Jay Walsh grew up along the muddy banks of the Saugus River and has seen plenty of damage from big winter storms, but he says his modest home in West Lynn has never been inundated with flood waters.
Despite that, his property and large chunks of his working-class neighborhood were recently classified as a “high-hazard” flood zone by the Federal Emergency Management Agency. Walsh said the new designation, part of a sweeping revamp of the nation’s flood maps, will lower his property’s value and force him to purchase costly flood insurance, which is required for properties with a federally backed mortgage in high-risk areas.
For those who already have flood insurance, this month’s bills may show rate increases of 25 percent .
“It doesn’t make any sense,” said Walsh, 33, who bought the three-story house next door to the one where he was raised and where his 94-year-old grandmother still lives. “We’ve had flooding in the past, but nothing that bad. This is going to hurt a lot of people in my neighborhood.”
Walsh is one of tens of thousands of property owners across the Bay State who could be affected by FEMA’s nationwide redrawing of flood maps, many of which haven’t been updated since the 1970s. The move is aimed at shoring up the troubled National Flood Insurance Program, which is nearly $24 billion in debt.
Under legislation passed by Congress last year, FEMA is required to redraw the flood-zone boundaries and phase out decades-old insurance subsidies for owners of homes built in high-risk areas before the original federal maps were created.
FEMA has played down the impact of the new law, saying that only about 20 percent of all flood policyholders would be losing subsidies. Premiums for flood insurance depend on a number of factors — including the amount of coverage needed — but range from a low of $400 a year to more than $8,000 in high-risk zones, according to figures on the federal flood insurance website.
But many homeowners find themselves in flood zones for the first time, and facing the likelihood of having to pay hundreds or even thousands of dollars in premiums for flood insurance if they have a federally insured mortgage. Others who already buy flood insurance could see rates increase by more than 25 percent if their properties have been moved from a moderate-risk zone to a high-risk zone.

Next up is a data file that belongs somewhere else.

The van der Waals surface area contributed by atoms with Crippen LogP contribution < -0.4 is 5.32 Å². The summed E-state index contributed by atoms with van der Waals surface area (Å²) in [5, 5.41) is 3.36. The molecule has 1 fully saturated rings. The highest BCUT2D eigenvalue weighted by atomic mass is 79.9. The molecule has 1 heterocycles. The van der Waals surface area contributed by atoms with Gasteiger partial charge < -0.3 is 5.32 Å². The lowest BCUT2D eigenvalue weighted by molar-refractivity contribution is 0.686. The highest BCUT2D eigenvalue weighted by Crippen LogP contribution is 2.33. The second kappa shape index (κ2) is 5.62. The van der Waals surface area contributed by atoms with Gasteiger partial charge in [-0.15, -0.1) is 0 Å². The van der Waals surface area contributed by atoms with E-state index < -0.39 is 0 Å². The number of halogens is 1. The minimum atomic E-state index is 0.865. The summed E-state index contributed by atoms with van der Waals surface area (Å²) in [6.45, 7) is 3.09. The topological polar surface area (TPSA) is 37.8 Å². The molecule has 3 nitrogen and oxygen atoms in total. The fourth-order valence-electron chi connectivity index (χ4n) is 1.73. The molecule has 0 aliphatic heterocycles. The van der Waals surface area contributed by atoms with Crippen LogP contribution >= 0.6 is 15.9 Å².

Lynn City Councilor Peter Capano said the changes will affect some of the city’s poorest neighborhoods, where residents are “just getting back on their feet” after years of struggling with high mortgage payments and other rising costs the economic downturn.
“This is only going to add to the financial burden,” he said. “These aren’t people living in coastal mansions. These are the people who can least afford it.”
Capano is trying to organize neighborhood opposition — the way homeowners in Scituate and other communities did — to fight the proposed changes. Scituate residents created a nonprofit group to contest the FEMA maps, and held a rally attended by Attorney General Martha Coakley, who urged the crowd of hundreds to “make noise” in their communities.
Opposition to the Flood Insurance Reform Act of 2012 is beginning to swell — even as major provisions begin to go into effect — among municipal officials, real estate brokers, property owners, lenders, and a majority of the Bay State’s congressional delegation in Washington.
In a Sept. 26 letter, Senator Ed Markey and other members of the delegation asked fellow lawmakers to postpone approval of the maps and insurance rate increases until a long-awaited study on the financial impact of the new law is conducted.
The delegation also called for a “affordability plan” to lessen the blow of the new flood insurance rules on low- and middle-income property owners.
“I want an affordability fix, not simply an affordability study about impacts of new flood maps,” Markey said. “The fear of rising flood waters should not be compounded by the fear of an unaffordable spike in insurance premiums.”